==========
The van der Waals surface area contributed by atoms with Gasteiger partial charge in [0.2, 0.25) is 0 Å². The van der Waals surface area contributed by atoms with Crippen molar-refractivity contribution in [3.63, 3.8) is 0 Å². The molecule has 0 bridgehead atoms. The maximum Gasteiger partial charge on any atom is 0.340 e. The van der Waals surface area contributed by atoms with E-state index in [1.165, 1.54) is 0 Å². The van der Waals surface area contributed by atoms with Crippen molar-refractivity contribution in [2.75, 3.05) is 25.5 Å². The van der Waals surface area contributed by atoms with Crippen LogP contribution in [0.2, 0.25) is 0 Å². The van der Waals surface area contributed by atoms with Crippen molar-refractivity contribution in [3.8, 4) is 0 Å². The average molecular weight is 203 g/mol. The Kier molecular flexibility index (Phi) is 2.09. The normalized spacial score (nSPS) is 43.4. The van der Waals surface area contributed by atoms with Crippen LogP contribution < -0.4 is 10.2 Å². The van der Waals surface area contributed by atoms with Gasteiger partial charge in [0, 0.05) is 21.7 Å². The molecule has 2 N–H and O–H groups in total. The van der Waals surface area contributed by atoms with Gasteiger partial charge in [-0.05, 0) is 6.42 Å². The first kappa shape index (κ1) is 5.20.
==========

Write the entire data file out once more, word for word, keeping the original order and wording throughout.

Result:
The van der Waals surface area contributed by atoms with Gasteiger partial charge in [0.2, 0.25) is 0 Å². The van der Waals surface area contributed by atoms with Crippen molar-refractivity contribution in [3.63, 3.8) is 0 Å². The molecule has 0 bridgehead atoms. The maximum Gasteiger partial charge on any atom is 0.340 e. The van der Waals surface area contributed by atoms with E-state index in [1.165, 1.54) is 0 Å². The van der Waals surface area contributed by atoms with Crippen molar-refractivity contribution in [2.75, 3.05) is 25.5 Å². The van der Waals surface area contributed by atoms with Crippen LogP contribution in [0.2, 0.25) is 0 Å². The van der Waals surface area contributed by atoms with Crippen molar-refractivity contribution in [3.8, 4) is 0 Å². The average molecular weight is 203 g/mol. The Kier molecular flexibility index (Phi) is 2.09. The normalized spacial score (nSPS) is 43.4. The van der Waals surface area contributed by atoms with Crippen LogP contribution < -0.4 is 10.2 Å². The van der Waals surface area contributed by atoms with Gasteiger partial charge in [0, 0.05) is 21.7 Å². The molecule has 2 N–H and O–H groups in total. The van der Waals surface area contributed by atoms with Gasteiger partial charge in [-0.05, 0) is 6.42 Å². The first kappa shape index (κ1) is 5.20.